A new state law allowing couples to hire women to give birth to their children for a fee will have all sorts of negative ramifications, according to Catholic leaders and pro-life supporters who are speaking out against it.
Fourteen years after the Diocese of Brooklyn began to offer programs in parishes and schools to prevent abuse of minors, Gov. Andrew Cuomo signed “Erin’s Law” on Aug. 29, requiring public schools in New York state to have a similar program.
In the aftermath of the passage of the Reproductive Health Act in January, the New York State Catholic Conference (NYSCC) continues to lobby for bills that would help pregnant women and boost adoption, while opposing bills that it deems harmful to life at any stage.
The New York Assembly and Senate approve Child Victims Act Monday, January 28, by an overwhelming majority.
Applying Catholic principles about death and dying issues to New York State laws was the topic for Kathleen Gallagher of the New York State Catholic Conference, when she visited Brooklyn Wednesday evening, Oct. 5.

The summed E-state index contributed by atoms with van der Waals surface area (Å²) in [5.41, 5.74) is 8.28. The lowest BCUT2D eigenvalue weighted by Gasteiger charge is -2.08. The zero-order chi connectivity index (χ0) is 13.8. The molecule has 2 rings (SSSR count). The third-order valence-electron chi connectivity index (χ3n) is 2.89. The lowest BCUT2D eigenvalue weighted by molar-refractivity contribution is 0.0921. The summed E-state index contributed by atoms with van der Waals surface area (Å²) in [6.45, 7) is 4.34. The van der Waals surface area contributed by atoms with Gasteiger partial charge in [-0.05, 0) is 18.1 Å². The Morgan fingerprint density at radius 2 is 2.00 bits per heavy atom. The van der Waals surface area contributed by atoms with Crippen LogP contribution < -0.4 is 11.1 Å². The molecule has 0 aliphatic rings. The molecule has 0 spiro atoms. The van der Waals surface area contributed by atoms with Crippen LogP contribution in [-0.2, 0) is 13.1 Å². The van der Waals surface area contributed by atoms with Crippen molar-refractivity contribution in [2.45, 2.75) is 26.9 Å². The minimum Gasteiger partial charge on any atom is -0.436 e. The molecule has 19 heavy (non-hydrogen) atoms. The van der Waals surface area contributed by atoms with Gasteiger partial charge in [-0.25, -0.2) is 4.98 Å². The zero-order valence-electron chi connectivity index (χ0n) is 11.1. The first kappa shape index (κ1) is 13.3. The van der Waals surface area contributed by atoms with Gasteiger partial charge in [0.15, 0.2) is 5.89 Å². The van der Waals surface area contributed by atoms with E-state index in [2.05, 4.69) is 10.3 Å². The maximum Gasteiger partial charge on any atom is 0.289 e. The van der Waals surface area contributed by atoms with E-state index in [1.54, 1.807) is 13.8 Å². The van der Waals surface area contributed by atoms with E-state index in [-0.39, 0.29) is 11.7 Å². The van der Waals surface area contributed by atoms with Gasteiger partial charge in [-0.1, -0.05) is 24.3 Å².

“Choice” rings hollow when pressures come from family members who increasingly see their financial resources being drained and their loved ones as burdens; when health insurance companies will pay for a lethal dose of drugs, but deny a claim for expensive chemotherapy treatments; when health providers subtly make judgment calls about whose lives are worth living and whose are not; and when the mechanisms of our very government sanction and assist in death-making.
Having a conversation about end-of-life care is awkward and difficult, but it can help in making decisions about what matters most when the time comes. That was the focus of “Journey to Healing: End of Life Conversations and the Catholic Perspective,” a free conference hosted by Catholic Charities Bereavement Services.
The Catholics at the Capitol lobby day in Albany will not be held this year; instead, a multi-pronged approach to advocacy with the state legislature will be developed, some of which will be implemented in the 2015 session.